Circuit Breaker Provides stability by either waiting for recovery or quickly rejecting requests rather than blocking while waiting for an unavailable remote service or resource. This pattern also handles faults that might take a variable amount of time to recover from when a connection is made to a remote service or resource.
Bulkhead Attempts to partition service instances into groups based on load and availability requirements, isolating failures to sustain service functionality.
Saga Manages data consistency across microservices that have independent datastores by ensuring that services update each other through defined event or message channels. Each service performs local transactions to update its own state and publishes an event to trigger the next local transaction in the saga. If a service update fails, the saga runs compensating transactions to counteract preceding service update steps. Individual service update steps can themselves implement resiliency patterns, such as retry.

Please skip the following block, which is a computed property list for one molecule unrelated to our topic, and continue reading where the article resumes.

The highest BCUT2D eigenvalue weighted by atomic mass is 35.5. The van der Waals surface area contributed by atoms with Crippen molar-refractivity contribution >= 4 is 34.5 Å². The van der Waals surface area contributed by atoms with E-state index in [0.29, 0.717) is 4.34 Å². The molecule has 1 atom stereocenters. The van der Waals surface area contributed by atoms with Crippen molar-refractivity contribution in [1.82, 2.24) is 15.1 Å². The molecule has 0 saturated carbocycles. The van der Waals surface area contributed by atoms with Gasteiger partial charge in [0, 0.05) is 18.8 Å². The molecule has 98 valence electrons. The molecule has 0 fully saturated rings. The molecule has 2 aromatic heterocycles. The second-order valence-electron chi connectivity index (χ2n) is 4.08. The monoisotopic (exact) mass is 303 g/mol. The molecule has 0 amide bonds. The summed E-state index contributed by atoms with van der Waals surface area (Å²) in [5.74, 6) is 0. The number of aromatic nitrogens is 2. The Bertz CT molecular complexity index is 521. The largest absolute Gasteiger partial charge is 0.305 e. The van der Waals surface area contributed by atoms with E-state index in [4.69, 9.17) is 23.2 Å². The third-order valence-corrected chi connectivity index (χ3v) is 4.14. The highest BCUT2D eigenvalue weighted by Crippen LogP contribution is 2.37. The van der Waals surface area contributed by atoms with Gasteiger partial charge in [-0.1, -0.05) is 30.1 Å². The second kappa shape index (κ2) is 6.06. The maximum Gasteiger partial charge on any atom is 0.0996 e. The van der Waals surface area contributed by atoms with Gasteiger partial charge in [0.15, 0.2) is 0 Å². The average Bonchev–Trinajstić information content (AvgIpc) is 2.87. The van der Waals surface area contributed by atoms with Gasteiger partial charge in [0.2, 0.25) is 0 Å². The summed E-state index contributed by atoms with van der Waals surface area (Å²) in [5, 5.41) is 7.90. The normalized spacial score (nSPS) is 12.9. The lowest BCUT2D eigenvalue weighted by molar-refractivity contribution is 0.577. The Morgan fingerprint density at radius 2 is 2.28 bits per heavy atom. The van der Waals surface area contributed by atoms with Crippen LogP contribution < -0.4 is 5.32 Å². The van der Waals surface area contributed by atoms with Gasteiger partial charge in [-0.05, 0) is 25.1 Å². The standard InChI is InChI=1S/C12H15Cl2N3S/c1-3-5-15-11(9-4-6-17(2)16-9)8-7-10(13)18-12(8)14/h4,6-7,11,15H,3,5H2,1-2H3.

Health Endpoint Monitoring Implements functional checks in an application that external tools can access through exposed endpoints at regular intervals. You can interpret responses from the endpoints by using key operational metrics to inform application health and trigger operational responses, like raising an alert or performing a compensating rollback deployment.
Retry Handles transient failures elegantly and transparently.
- Cancel if the fault is unlikely to be transient and is unlikely to succeed if the operation is attempted again.
- Retry if the fault is unusual or rare and the operation is likely to succeed if attempted again immediately.
- Retry after a delay if the fault is caused by a condition that might need a short time to recover, like network connectivity or high-load failures. Apply a suitable back-off strategy as retry delays increase.